This morning I read three more articles about San Francisco's hotly-contested decision to allow the 2008 Olympic torch to be toured through The City.
At their most benign, the complaints regard the recent decision by a sub-committee of San Francisco's Board of Supervisors to reject language that would have condemned China for its human rights abuses - particularly in Tibet.
Two out of the three Supervisors on the sub-committee voted against the resolution - preventing it from being considered by the full Board.
San Francisco Mayor Gavin Newsom - who supported the sub-committee's decision - stated “If folks want to beat up China, beat up China but don’t beat up the spirit of the Olympics.”
While I agree with the Mayor's words, I don't believe that they encapsulate the question at hand. As the only American city to host the Olympic torch, San Francisco is in a unique position to at least express its concern with the human rights violations of which China is guilty in Tibet and elsewhere as well as with China's contribution to the atrocities in the Darfur region of Sudan.
Let me be clear. I do not believe that the city of San Francisco should insist that the Olympic torch not be taken through its streets. I think that the people who have planned to protest against San Francisco's decision to hold a parade featuring the torch would do better to use the increased media attention to protest against the Olympic games themselves.
A balance needs to be struck.
Just as boycotting the games is too extreme a measure - and one that would ultimately punish the athletes who have devoted their entire lives to Olympic dreams more than it would punish the Chinese government - failure to mention the myriad concerns regarding China's human rights record is too extreme in the opposite direction.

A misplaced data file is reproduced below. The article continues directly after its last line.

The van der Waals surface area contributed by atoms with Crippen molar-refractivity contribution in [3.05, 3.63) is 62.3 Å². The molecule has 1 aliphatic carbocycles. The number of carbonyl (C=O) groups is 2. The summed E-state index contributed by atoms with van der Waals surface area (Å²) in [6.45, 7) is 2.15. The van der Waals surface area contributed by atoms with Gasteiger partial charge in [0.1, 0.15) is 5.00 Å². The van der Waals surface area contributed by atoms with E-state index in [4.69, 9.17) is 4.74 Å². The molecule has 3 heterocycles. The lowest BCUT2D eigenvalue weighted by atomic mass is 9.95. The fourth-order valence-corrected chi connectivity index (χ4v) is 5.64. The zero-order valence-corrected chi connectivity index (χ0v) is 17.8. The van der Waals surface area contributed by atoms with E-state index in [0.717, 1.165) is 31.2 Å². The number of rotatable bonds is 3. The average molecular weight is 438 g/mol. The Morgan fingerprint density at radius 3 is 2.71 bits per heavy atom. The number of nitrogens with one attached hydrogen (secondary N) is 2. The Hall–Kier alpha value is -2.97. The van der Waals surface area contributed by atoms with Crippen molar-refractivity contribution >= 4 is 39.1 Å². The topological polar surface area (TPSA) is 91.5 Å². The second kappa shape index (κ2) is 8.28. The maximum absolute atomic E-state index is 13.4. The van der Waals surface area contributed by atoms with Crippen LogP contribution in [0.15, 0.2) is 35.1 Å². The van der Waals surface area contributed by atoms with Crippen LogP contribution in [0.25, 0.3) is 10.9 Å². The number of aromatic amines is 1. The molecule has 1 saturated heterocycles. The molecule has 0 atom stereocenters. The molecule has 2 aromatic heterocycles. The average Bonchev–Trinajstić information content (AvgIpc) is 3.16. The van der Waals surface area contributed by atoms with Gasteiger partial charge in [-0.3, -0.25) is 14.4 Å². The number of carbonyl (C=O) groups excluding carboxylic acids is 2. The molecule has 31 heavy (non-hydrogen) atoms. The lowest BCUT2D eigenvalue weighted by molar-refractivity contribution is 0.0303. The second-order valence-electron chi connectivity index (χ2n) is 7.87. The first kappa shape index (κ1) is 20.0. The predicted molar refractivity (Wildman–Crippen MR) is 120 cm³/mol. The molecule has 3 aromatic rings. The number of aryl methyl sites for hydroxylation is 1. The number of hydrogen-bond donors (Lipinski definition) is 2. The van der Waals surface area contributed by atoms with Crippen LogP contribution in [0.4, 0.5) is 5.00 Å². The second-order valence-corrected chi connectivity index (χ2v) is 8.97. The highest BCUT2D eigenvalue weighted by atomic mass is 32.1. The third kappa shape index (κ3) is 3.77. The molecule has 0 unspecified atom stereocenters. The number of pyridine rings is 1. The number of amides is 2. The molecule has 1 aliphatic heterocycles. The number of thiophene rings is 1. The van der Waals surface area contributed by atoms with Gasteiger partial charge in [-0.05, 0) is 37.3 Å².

We must strike a balance. France is in the process of doing this as the first nation to publicly consider attending the games but boycotting the opening ceremonies.
One of the basic tenets of social media is engagement - and engagement requires give and take. You can't have a conversation with someone if you refuse to acknowledge them them. Similarly, once they're engaged, you need to be able to leverage that engagement to accomplish goals. Otherwise one entity dominates the conversation. What started out as dialog becomes monologue and ideas are no longer exchanged.
This may not always be a terrible thing. Perhaps a one-sided conversation is okay because the other side has nothing to say. When egregious human rights violations are involved, however, an imperative emerges.
Refusing to engage China is a mistake. The Olympics represent a celebration of something that is greater than any one nation or conflict. They acknowledge that it is more honorable to outrun, jump, swim or throw someone than it is to kill them. That having been said, after someone has been engaged, failure to exercise that engagement in order to make a statement that must be made is wasteful and makes the engager indelibly - if tacitly - responsible for the consequences of that failure to act.
By hosting the Olympic torch, we have engaged China. San Francisco should make it clear that it is hosting the Olympic torch out of respect for the hallowed tradition of the Olympic games and the honorable ideals for which it stands. Just as Mayor Newsom said that people should feel free to beat up China but not the Olympics, San Francisco should make it clear to the world that by hosting the torch, it is the Olympics that it supports and not the Chinese government and its actions.